Northeast Joco

Four compete on Prairie Village Ward 5 primary election

Residents of Prairie Village Ward 5 are the only Johnson County citizens who will cast ballots for a City Council primary election on Tuesday.

The four-year term to represent the ward has been held by Charles Clark since 2006, but he decided not to run this year. Ward 5 is home to the former Mission Valley Middle School, the site of a planned retirement community dubbed Mission Chateau. The development has been the topic of considerable disagreement in Prairie Village.

Marc Baratta, Roger Bennett, John Robinson and Dan Runion will appear on the ballot. The two who receive the most votes will face each other in the general election on April 1.

Marc Baratta

Baratta wants to be the voice of the next generation of Prairie Village residents while respecting those who have lived in the city for decades. He said that he’s heard concerns that Prairie Village is seen as a retirement community, but that he understands the city has a diverse population and serves people of all ages.

Among his goals, Baratta would like to improve public parks, make retail locations in Prairie Village regional destinations and work with festival committees to boost attendance at events like the Jazz Festival. He hopes that attracting shoppers and festival goers from out of town will boost tax revenue.

Baratta lives near the Mission Chateau development and said it’s important for the City Council to stay involved with the developer, Tutera Group, as construction begins on the project. He said he would be proactive about talking to residents so he could make an informed decision based on the ward’s needs if a similar development comes up.

Roger Bennett

A 24-year resident of Prairie Village, Bennett’s interest in the City Council was spurred while leading a protest of variance in the city’s Planning Commission. As a small business owner and former member of the Peace Corps and U.S. Coast Guard, Bennett said he believes he has the right experience to help Prairie Village move forward.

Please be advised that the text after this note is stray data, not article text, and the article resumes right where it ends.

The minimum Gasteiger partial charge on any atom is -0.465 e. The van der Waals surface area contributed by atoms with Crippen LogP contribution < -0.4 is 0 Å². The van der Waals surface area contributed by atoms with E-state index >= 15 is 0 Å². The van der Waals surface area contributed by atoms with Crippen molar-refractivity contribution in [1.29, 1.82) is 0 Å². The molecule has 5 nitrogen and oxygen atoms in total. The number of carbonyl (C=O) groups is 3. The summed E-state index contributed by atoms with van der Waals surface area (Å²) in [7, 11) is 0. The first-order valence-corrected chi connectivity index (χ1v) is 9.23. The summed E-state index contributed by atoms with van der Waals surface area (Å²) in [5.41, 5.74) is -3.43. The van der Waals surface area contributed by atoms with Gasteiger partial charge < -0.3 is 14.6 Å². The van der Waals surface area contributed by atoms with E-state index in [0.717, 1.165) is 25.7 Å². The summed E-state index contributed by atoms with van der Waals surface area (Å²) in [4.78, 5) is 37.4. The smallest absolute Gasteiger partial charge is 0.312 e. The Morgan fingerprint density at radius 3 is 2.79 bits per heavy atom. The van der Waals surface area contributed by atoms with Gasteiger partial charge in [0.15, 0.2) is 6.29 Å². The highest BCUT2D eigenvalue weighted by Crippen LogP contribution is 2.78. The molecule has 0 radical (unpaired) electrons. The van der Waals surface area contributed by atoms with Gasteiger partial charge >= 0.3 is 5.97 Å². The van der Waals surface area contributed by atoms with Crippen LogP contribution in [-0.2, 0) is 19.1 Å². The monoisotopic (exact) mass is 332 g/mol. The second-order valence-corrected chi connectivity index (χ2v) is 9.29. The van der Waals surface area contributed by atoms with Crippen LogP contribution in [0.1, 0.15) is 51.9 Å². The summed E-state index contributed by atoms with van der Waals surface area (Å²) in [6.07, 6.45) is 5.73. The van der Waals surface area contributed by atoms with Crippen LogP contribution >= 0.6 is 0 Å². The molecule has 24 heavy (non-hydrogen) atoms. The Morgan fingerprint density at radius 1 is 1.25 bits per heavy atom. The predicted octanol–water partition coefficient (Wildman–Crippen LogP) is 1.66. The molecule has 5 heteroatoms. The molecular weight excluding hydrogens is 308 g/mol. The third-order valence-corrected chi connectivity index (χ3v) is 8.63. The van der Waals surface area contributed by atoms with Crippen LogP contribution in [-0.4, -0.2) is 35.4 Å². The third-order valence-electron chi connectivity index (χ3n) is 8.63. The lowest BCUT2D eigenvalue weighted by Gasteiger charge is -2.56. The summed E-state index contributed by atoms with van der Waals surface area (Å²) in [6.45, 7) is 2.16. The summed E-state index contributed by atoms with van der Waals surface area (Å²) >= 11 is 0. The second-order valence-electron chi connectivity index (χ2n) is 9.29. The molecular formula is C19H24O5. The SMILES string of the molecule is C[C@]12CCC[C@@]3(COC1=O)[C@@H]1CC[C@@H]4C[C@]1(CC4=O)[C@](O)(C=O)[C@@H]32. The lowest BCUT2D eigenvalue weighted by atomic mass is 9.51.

Bennett would like the city to support and promote growth and change that fits the character of Prairie Village neighborhoods, increase property values, and increase the current tax base to insure there is enough revenue for the city’s future financial needs. He is concerned about the city’s housing stock and would like to explore ways to improve property values and make housing desirable to younger families. Additionally, Bennett would like to boost commercial opportunities. He sees the Meadowbrook Country Club and properties along 75th Street as locations for potential redevelopment.

He said the main goal of a council member should be to help residents navigate and understand city government.

John Robinson

Robinson has lived in Prairie Village since the mid-1980s. He is interested in a seat on the City Council as a way to give back to the community.

Robinson said it is unfortunate that developers and neighbors of the Mission Chateau project could not come to a satisfactory agreement. He is concerned that long negotiations place a heavy burden of time and money on the city. Robinson is also worried about increased taxes.

Dan Runion

Runion said he has been interested in running for a seat on the City Council for some time. A 20-year resident, he believes his experience as a certified public accountant and attorney gives him the necessary knowledge to navigate the city’s issues and help negotiate deals.

Because a considerable amount of time and money was invested in developing the Village Vision, the city’s strategic investment plan, Runion said he’d like to see the city focus on adhering to the plan as much as possible. He said one the of the tough issues the city will face is deciding if increased population density is the answer to boosting tax revenue. He said the city does a good job of maintaining infrastructure and public safety, and he would like to see that continue.

Runion said the Mission Chateau project is a good example of the decision making process. If he had been involved, he said, he would have asked more questions so he could be as informed as possible and to ensure that developers have quantitative proof that projects will improve the city. If elected he said he would use that standard for any new development.